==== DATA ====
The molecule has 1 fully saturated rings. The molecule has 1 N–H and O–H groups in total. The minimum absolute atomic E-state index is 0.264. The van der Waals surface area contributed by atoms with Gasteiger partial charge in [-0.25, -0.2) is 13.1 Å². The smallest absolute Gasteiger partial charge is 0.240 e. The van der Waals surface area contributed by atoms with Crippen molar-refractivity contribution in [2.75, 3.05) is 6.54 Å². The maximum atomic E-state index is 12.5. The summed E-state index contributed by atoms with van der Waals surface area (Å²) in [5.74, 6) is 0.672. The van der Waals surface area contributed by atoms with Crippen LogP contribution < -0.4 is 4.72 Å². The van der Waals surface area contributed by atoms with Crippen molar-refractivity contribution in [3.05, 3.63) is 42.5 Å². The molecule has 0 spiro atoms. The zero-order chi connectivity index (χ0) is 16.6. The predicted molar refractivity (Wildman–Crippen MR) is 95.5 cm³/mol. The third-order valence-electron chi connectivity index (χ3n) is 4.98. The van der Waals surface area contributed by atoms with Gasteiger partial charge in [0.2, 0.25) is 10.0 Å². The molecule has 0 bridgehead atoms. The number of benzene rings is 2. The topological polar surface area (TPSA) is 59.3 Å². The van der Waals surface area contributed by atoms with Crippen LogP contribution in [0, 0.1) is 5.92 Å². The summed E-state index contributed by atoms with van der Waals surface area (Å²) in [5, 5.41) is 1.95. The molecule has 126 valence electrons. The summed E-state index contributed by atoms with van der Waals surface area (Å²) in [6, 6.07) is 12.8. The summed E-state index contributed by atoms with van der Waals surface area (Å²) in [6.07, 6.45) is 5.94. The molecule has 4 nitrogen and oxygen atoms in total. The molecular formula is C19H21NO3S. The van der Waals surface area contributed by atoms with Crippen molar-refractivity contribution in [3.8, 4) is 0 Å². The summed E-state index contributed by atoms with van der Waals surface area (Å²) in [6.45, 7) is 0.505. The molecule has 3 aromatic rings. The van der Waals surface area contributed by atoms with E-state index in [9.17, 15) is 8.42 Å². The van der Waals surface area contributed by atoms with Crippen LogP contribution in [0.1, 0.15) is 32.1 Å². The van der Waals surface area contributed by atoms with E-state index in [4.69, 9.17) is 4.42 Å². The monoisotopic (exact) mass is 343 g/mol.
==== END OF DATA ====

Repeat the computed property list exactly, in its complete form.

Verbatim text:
The molecule has 1 fully saturated rings. The molecule has 1 N–H and O–H groups in total. The minimum absolute atomic E-state index is 0.264. The van der Waals surface area contributed by atoms with Gasteiger partial charge in [-0.25, -0.2) is 13.1 Å². The smallest absolute Gasteiger partial charge is 0.240 e. The van der Waals surface area contributed by atoms with Crippen molar-refractivity contribution in [2.75, 3.05) is 6.54 Å². The maximum atomic E-state index is 12.5. The summed E-state index contributed by atoms with van der Waals surface area (Å²) in [5.74, 6) is 0.672. The van der Waals surface area contributed by atoms with Crippen LogP contribution < -0.4 is 4.72 Å². The van der Waals surface area contributed by atoms with Crippen molar-refractivity contribution in [3.05, 3.63) is 42.5 Å². The molecule has 0 spiro atoms. The zero-order chi connectivity index (χ0) is 16.6. The predicted molar refractivity (Wildman–Crippen MR) is 95.5 cm³/mol. The third-order valence-electron chi connectivity index (χ3n) is 4.98. The van der Waals surface area contributed by atoms with Gasteiger partial charge in [0.2, 0.25) is 10.0 Å². The molecule has 0 bridgehead atoms. The number of benzene rings is 2. The topological polar surface area (TPSA) is 59.3 Å². The van der Waals surface area contributed by atoms with Crippen LogP contribution in [0, 0.1) is 5.92 Å². The summed E-state index contributed by atoms with van der Waals surface area (Å²) in [5, 5.41) is 1.95. The molecule has 126 valence electrons. The summed E-state index contributed by atoms with van der Waals surface area (Å²) in [6, 6.07) is 12.8. The summed E-state index contributed by atoms with van der Waals surface area (Å²) in [6.07, 6.45) is 5.94. The molecule has 4 nitrogen and oxygen atoms in total. The molecular formula is C19H21NO3S. The van der Waals surface area contributed by atoms with Crippen molar-refractivity contribution in [3.8, 4) is 0 Å². The summed E-state index contributed by atoms with van der Waals surface area (Å²) in [6.45, 7) is 0.505. The molecule has 3 aromatic rings. The van der Waals surface area contributed by atoms with E-state index in [9.17, 15) is 8.42 Å². The van der Waals surface area contributed by atoms with Crippen LogP contribution in [0.1, 0.15) is 32.1 Å². The van der Waals surface area contributed by atoms with E-state index in [4.69, 9.17) is 4.42 Å². The monoisotopic (exact) mass is 343 g/mol.